World marathon record must fall, says Wilson Kipsang

Saturday March 4 2017

Tokyo Marathon champion Wilson Kipsang is joined for prayers by team-mate Geoffrey Mutai (right), a former New York and Boston marathon, at Eldoret International Airport during his homecoming ceremony on March 4, 2017. PHOTO | JARED NYATAYA |

Tokyo Marathon champion Wilson Kipsang is joined for prayers by team-mate Geoffrey Mutai (right), a former New York and Boston marathon, at Eldoret International Airport during his homecoming ceremony on March 4, 2017. PHOTO | JARED NYATAYA |  NATION MEDIA GROUP

By BERNARD ROTICH
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Tokyo Marathon champion and new course record holder Wilson Kipsang arrived back home Saturday and announced that his mission to break the world marathon record is still very alive.

Kipsang was welcomed at the Eldoret International Airport Saturday morning by his wife Doreen, family members, relatives and friends.

He was garlanded with the traditional sinendet (ceremonial grass) by his father Joseph Sarguta and then took a sip of the traditional mursik (sour milk) provided by his mother Grace Sarguta.

After that, Kipsang, who is also running for the Keiyo South parliamentary seat through the Jubilee Party, was given a Jubilee branded hat and jacket, symbolising that he is now ready for the race to Parliament.

His training mate Geoffrey Mutai, once the fastest marathon runner in the world, then handed Kipsang a leader’s club.

Kipsang won the Tokyo Marathon last Sunday in a course record two hours, three minutes and 58 seconds, the fastest marathon time ever run on Japanese soil. It was also his fourth time to run the marathon in under 2:04.

Kipsang’s homecoming procession then moved from the airport to Eldoret town, Chepkorio, Kaptarakwa, Metkei and finally to Fluorspar in Elgeyo-Marakwet County where he was born.

“I’m happy that I ran well and recorded the fastest time in Japan. That was not my goal because I wanted to break the world record that’s being held by my friend Dennis Kimetto,” said Kipsang soon after landing at the Eldoret International Airport. Kimetto’s world record stands at 2:02:57, broken in the 2014 Berlin Marathon.

Before that, Kipsang held the world record at 2:03:23, set also in Berlin in 2013.

Kipsang said it was his first time to run in Tokyo and missing the world record by one minute showed that it is still possible to lower the mark.

“Having ran 2:03:58 in Japan showed me that it is still possible to lower the world record time and that’s still what I want to do in future,” said the athlete who is based in Iten, Elgeyo-Marakwet County.

Kipsang, who has a personal best time of 2:03:13 that he recorded in the Berlin Marathon last year, said that he is done with one race and there are still two remaining — one for the parliament to represent Keiyo South and one more marathon race this year.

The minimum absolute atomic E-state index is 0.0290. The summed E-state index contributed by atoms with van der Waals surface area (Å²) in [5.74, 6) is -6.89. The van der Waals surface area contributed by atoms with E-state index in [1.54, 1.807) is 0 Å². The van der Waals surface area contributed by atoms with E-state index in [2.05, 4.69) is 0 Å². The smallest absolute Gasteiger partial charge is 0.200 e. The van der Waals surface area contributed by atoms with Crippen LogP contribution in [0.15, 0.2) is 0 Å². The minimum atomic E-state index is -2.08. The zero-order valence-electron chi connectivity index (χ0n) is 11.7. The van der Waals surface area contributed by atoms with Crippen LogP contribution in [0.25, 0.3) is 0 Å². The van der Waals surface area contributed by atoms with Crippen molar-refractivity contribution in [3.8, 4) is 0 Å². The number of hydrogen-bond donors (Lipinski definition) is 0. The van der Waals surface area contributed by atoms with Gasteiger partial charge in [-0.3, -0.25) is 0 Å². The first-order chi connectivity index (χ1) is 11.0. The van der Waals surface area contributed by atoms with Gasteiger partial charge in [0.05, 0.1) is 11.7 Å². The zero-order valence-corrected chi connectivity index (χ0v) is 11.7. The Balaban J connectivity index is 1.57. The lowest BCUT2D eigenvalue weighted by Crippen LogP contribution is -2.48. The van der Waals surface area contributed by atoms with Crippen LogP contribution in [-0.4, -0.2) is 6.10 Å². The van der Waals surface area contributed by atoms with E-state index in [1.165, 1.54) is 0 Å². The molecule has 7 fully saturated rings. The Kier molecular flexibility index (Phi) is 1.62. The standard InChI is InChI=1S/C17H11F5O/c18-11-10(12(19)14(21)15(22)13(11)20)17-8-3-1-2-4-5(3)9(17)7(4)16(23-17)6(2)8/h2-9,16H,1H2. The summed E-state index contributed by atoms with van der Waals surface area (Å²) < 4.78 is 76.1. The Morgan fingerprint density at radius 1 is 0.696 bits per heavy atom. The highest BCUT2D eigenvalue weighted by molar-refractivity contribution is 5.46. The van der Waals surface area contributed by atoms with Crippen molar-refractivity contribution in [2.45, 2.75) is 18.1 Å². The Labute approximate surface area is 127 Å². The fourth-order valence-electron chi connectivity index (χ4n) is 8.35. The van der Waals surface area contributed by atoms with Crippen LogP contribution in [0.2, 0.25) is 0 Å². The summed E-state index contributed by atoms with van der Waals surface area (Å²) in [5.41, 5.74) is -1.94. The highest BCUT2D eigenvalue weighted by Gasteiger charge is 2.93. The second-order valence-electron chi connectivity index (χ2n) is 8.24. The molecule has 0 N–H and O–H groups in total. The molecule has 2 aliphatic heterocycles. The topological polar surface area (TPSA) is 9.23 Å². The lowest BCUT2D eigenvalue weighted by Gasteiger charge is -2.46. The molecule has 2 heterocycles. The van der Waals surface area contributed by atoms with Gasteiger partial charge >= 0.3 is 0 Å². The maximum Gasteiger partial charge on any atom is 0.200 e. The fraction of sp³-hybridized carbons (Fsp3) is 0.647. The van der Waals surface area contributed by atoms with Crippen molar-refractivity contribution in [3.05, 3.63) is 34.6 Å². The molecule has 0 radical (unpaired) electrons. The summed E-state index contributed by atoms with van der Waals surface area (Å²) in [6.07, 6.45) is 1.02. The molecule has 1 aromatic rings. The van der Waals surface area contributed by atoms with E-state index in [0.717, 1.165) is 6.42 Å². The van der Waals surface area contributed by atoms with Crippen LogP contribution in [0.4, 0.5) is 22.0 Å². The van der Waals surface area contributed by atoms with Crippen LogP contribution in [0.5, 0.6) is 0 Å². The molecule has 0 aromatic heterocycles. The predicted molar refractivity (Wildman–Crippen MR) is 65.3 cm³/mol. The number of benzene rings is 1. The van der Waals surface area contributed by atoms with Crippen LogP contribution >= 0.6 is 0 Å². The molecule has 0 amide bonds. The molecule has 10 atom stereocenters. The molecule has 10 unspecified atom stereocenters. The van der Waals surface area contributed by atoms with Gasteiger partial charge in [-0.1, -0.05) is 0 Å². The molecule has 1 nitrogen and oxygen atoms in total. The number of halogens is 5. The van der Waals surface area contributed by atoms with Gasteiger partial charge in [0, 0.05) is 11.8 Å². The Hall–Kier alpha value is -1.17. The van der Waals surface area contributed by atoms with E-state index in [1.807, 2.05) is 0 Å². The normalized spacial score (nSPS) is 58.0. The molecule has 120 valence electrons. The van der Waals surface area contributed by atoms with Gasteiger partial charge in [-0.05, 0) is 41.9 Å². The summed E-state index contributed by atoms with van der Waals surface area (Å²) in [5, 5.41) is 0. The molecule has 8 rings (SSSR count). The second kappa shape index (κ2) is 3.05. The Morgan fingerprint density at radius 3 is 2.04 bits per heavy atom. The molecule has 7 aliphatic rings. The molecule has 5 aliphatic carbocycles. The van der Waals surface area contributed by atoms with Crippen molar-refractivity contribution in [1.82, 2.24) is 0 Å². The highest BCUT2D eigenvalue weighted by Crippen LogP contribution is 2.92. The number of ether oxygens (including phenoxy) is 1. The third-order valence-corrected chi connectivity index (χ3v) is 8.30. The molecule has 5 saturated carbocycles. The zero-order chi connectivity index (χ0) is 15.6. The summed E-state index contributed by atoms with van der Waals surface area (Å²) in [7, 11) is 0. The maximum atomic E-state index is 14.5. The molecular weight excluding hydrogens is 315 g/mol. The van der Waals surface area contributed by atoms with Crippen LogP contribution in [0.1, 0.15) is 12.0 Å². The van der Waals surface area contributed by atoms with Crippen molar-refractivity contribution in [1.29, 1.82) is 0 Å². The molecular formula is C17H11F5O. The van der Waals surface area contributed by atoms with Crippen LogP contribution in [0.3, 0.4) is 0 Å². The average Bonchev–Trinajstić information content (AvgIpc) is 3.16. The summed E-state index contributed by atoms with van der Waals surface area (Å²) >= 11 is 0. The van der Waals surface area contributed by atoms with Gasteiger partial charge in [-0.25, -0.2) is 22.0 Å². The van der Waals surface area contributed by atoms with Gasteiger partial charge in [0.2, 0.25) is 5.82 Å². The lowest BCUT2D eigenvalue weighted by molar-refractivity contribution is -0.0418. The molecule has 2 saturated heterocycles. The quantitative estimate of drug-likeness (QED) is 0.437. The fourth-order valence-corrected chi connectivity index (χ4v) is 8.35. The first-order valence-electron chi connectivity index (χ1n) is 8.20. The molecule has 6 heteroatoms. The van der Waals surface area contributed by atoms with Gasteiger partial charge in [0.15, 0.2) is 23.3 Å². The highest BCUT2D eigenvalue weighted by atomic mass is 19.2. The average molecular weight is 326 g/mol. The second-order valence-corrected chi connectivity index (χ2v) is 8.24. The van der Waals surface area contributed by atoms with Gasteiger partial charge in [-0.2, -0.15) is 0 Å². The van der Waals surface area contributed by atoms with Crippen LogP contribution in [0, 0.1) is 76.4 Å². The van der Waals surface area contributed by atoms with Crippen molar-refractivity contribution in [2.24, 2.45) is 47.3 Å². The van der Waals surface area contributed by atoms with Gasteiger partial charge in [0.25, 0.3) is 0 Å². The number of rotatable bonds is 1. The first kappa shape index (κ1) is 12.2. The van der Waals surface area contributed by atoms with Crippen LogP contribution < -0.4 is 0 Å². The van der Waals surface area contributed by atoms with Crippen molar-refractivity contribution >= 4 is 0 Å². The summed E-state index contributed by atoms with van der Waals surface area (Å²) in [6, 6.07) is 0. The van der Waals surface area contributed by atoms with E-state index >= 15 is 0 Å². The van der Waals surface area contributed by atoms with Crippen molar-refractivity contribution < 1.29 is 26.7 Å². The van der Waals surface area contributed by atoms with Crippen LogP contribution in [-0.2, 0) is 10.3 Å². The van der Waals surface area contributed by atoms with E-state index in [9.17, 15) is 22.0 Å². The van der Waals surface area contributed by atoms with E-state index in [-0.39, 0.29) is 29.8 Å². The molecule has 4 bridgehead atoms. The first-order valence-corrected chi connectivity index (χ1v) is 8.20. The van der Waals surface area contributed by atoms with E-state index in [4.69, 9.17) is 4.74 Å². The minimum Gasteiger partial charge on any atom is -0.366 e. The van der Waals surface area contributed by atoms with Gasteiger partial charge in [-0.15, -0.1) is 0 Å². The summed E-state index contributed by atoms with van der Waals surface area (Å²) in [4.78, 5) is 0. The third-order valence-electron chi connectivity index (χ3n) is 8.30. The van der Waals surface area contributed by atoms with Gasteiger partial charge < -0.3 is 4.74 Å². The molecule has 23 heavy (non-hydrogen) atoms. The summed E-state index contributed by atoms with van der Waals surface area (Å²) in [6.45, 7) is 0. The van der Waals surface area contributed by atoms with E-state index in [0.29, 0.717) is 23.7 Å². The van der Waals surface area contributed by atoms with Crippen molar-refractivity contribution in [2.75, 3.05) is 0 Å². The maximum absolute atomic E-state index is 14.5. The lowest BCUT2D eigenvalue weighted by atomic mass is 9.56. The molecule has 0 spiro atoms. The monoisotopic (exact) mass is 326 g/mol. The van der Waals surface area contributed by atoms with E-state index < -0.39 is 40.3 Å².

“I want to get on the ground now and talk with the people of Keiyo South before the nominations so that they can give me a chance to represent them in Parliament in this year’s elections,” said Kipsang.

Kipsang also said he’s open to selection to Kenya’s team to the World Championships that will be held in London in August.

“If Athletics Kenya name me in the team, I will be ready to represent my country even if the championships will be during the election period. I will balance my career with politics since I want to help many people in the society,” said Kipsang.

He said being in Parliament will also help him push various agenda, especially fighting for athletes and the community in general.

“What motivates me is running well and doing my best, including attempting to break the world record which is my dream. I still have more years to participate in athletics and retirement is not in my mind right now,” said Kipsang.

Kipsang also congratulated Sarah Chepchirchir who won the women’s category in the Tokyo Marathon saying she is strong and can do wonders if given a chance.

“I want to congratulate my sister Sarah (Chepchirchir) who ran her personal best and a course record (2:19:47) and that shows that if she trains well, she can break the women record in the Berlin Marathon which has a good course,” said Kipsang.

He urged young, upcoming athletes to train well and be patient.

“For the upcoming athletes, there is no short-cut in life. They have to continue training hard and stay focused in getting good results and that’s why some of us are still doing well,” said Kipsang.

His wife Doreen said she was happy with her husband’s performance and that was a good sign of things to come in the coming general elections.

“I was really praying for my husband to break the world record but he missed it by a minute. This is a good sign for his next step which is to run for a parliamentary seat,” said Doreen.